|Daron Acemoglu||MIT||Strongly Agree||8||Bio/Vote History|
|Alberto Alesina||Harvard||Agree||6||Bio/Vote History|
|Joseph Altonji||Yale||Uncertain||3||Bio/Vote History|
|Alan Auerbach||Berkeley||Agree||5||Bio/Vote History|
|David Autor||MIT||Agree||7||Bio/Vote History|
|Katherine Baicker||Harvard||No Opinion||Bio/Vote History|
|Abhijit Banerjee||MIT||Agree||7||Bio/Vote History|
|Marianne Bertrand||Chicago||Agree||2||Bio/Vote History|
|Markus Brunnermeier||Princeton||Agree||7||Bio/Vote History|
|Raj Chetty||Harvard||Did Not Answer||Bio/Vote History|
In the long run. But the long run can be very long...
|David Cutler||Harvard||Uncertain||5||Bio/Vote History|
|Angus Deaton||Princeton||Strongly Agree||8||Bio/Vote History|
True because it's already happened! Growth is down. Consumption is up.
|Aaron Edlin||Berkeley||Agree||5||Bio/Vote History|
|Barry Eichengreen||Berkeley||No Opinion||
I'm not a fan of the "s word" (sustainable). The structure of China's economy will have to change over time, no question. But sustainable?
|Liran Einav||Stanford||No Opinion||Bio/Vote History|
|Ray Fair||Yale||Agree||4||Bio/Vote History|
|Amy Finkelstein||MIT||Did Not Answer||Bio/Vote History|
|Pinelopi Goldberg||Yale||Agree||5||Bio/Vote History|
|Austan Goolsbee||Chicago||Strongly Agree||10||
must we relearn the same lesson in the same painful way again?
China's TREMENDOUS gains in living standards last 25 yrs is 1 of most impt events in history likely unsustainable but long run comes slowly
"If it can't go on forever, it won't"
As China becomes richer it will resemble other rich countries: growth rates will fall;wages and consumption will rise;investment will fall.
|Bengt Holmström||MIT||Strongly Agree||6||Bio/Vote History|
Of course, it is unsustainable in the very long run, but near-to-mid term sustainability is at least plausible.
|Hilary Hoynes||Berkeley||Uncertain||8||Bio/Vote History|
|Kenneth Judd||Stanford||Strongly Agree||8||
Like 20th century Japan, Germany, etc., they are catching up with other economies and will slow down as they approach US/EU productivity.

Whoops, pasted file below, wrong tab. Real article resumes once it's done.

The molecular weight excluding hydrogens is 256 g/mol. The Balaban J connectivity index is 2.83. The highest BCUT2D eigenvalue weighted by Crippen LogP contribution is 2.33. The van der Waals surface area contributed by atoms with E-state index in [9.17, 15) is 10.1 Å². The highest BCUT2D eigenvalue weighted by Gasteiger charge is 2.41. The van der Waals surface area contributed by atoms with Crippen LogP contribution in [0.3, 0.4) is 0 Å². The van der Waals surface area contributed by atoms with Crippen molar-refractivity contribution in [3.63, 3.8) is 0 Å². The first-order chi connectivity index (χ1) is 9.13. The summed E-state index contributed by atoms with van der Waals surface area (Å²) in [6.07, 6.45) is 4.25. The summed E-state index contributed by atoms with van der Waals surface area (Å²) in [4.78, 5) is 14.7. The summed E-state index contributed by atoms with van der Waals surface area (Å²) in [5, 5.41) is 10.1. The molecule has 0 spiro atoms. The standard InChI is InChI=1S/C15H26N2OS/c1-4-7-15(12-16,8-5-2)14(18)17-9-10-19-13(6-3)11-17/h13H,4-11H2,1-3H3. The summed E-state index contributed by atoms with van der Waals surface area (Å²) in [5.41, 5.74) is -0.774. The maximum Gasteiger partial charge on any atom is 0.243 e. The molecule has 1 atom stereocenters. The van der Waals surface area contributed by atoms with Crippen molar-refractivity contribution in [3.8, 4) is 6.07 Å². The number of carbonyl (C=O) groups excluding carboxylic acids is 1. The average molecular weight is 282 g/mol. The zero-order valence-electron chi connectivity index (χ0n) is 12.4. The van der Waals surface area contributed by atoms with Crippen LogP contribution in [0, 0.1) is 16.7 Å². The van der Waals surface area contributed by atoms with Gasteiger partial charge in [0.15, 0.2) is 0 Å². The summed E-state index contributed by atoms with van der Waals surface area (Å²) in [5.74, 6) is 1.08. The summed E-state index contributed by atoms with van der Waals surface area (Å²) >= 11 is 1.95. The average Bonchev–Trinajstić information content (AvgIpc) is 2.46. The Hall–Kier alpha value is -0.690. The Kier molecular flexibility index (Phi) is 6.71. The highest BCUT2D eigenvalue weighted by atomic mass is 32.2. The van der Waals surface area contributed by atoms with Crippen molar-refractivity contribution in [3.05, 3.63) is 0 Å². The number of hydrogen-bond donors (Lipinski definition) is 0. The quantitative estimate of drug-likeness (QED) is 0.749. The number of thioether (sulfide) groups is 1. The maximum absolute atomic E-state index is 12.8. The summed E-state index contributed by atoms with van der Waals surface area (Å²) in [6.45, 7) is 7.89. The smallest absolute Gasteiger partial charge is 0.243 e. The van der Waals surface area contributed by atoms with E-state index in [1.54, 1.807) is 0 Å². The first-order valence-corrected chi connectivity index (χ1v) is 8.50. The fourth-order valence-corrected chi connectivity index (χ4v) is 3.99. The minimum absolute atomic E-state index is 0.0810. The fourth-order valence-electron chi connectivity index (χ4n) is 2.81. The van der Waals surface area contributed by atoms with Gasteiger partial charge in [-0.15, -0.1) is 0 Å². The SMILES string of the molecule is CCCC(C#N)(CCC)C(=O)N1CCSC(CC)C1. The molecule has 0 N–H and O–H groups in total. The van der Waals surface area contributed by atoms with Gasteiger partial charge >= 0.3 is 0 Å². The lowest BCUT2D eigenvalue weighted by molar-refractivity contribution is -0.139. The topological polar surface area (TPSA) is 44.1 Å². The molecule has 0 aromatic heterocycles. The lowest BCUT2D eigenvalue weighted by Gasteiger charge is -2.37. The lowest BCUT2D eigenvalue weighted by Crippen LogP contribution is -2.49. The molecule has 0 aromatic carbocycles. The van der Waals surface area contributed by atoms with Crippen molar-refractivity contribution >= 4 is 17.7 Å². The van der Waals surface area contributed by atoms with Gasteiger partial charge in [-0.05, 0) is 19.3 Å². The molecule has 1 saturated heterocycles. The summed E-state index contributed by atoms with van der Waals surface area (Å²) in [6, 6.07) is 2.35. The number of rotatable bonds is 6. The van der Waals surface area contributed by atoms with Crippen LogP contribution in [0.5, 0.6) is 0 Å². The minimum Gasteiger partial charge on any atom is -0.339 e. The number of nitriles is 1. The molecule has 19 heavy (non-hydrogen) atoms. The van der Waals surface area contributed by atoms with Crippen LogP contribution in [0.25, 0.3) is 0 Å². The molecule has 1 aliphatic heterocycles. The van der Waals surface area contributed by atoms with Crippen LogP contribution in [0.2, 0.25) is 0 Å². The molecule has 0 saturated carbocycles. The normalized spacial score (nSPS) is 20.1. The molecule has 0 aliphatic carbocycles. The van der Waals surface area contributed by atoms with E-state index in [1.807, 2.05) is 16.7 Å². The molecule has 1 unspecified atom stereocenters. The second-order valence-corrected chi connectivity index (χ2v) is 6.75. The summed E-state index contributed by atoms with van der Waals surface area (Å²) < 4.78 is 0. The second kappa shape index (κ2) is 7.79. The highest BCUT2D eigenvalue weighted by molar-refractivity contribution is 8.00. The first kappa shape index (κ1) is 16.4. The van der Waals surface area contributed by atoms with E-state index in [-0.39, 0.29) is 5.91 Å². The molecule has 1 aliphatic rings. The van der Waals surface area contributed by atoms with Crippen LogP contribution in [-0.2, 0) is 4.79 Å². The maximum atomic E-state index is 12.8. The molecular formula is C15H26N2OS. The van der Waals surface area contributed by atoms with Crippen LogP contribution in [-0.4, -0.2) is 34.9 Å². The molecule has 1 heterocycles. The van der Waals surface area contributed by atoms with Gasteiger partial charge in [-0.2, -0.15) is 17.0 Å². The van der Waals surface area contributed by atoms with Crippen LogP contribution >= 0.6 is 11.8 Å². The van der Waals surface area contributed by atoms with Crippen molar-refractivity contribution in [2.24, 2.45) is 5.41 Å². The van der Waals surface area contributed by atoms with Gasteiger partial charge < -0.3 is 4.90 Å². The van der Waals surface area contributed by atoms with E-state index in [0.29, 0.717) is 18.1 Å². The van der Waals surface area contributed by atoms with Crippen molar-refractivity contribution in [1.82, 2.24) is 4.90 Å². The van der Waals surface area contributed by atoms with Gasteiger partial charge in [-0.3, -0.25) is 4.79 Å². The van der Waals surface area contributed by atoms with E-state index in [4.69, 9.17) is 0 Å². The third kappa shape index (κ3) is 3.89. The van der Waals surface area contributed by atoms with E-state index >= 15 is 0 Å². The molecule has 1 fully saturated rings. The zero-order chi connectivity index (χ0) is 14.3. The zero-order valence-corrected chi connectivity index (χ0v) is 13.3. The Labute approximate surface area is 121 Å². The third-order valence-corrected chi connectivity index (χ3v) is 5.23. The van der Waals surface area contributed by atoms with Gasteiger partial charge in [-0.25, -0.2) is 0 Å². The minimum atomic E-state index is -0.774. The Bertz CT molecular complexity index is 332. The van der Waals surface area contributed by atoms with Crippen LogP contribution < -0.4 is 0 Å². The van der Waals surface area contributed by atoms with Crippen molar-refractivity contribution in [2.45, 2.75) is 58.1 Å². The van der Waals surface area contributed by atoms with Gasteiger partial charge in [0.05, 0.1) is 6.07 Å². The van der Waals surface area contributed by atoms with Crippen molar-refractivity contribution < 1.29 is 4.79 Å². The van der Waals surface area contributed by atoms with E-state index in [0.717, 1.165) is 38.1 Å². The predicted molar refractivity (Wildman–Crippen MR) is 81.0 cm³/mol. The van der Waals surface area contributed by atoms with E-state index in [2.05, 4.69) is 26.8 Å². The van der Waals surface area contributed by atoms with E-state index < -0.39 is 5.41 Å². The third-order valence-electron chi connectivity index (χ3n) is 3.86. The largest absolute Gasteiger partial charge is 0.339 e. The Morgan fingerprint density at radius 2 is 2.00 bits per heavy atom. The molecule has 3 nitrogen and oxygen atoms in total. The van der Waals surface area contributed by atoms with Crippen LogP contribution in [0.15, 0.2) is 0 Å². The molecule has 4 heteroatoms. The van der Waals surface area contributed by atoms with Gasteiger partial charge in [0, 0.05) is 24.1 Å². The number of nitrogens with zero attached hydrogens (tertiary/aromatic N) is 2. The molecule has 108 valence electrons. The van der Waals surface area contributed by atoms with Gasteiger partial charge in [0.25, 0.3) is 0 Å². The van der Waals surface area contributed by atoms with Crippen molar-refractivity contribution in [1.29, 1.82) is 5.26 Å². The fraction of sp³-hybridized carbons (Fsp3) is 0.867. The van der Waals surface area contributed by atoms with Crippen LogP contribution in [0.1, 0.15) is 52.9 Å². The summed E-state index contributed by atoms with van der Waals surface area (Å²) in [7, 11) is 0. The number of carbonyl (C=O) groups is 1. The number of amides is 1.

|Steven Kaplan||Chicago||Agree||6||Bio/Vote History|
They've talked about rotating demand forever, looks like the markets have lost faith and are worried about bridges to nowhere, etc.
|Pete Klenow||Stanford||Strongly Agree||10||Bio/Vote History|
|Jonathan Levin||Stanford||Agree||4||Bio/Vote History|
|Eric Maskin||Harvard||Agree||7||Bio/Vote History|
|William Nordhaus||Yale||Agree||8||Bio/Vote History|
|Emmanuel Saez||Berkeley||Agree||4||Bio/Vote History|
China's growth numbers have long been suspect; it is remarkable that new evidence of their weakness has so much effect on world markets.
However countries that grow very rapidly eventually hit a wall. Successful ones (e.g. Korea) return to growth after the stop.
Internal politics matters here and it is hard to be confident about future developments.
|Carl Shapiro||Berkeley||Uncertain||3||Bio/Vote History|
|Robert Shimer||Chicago||Agree||5||Bio/Vote History|
|Richard Thaler||Chicago||No Opinion||Bio/Vote History|
In the long run, growth has to slow as the process of structural change approaches completion. Consumption eventually converges near income.
This panel explores the extent to which economists agree or disagree on major public policy issues. To assess such beliefs we assembled this panel of expert economists. Statistics teaches that a sample of (say) 40 opinions will be adequate to reflect a broader population if the sample is representative of that population.
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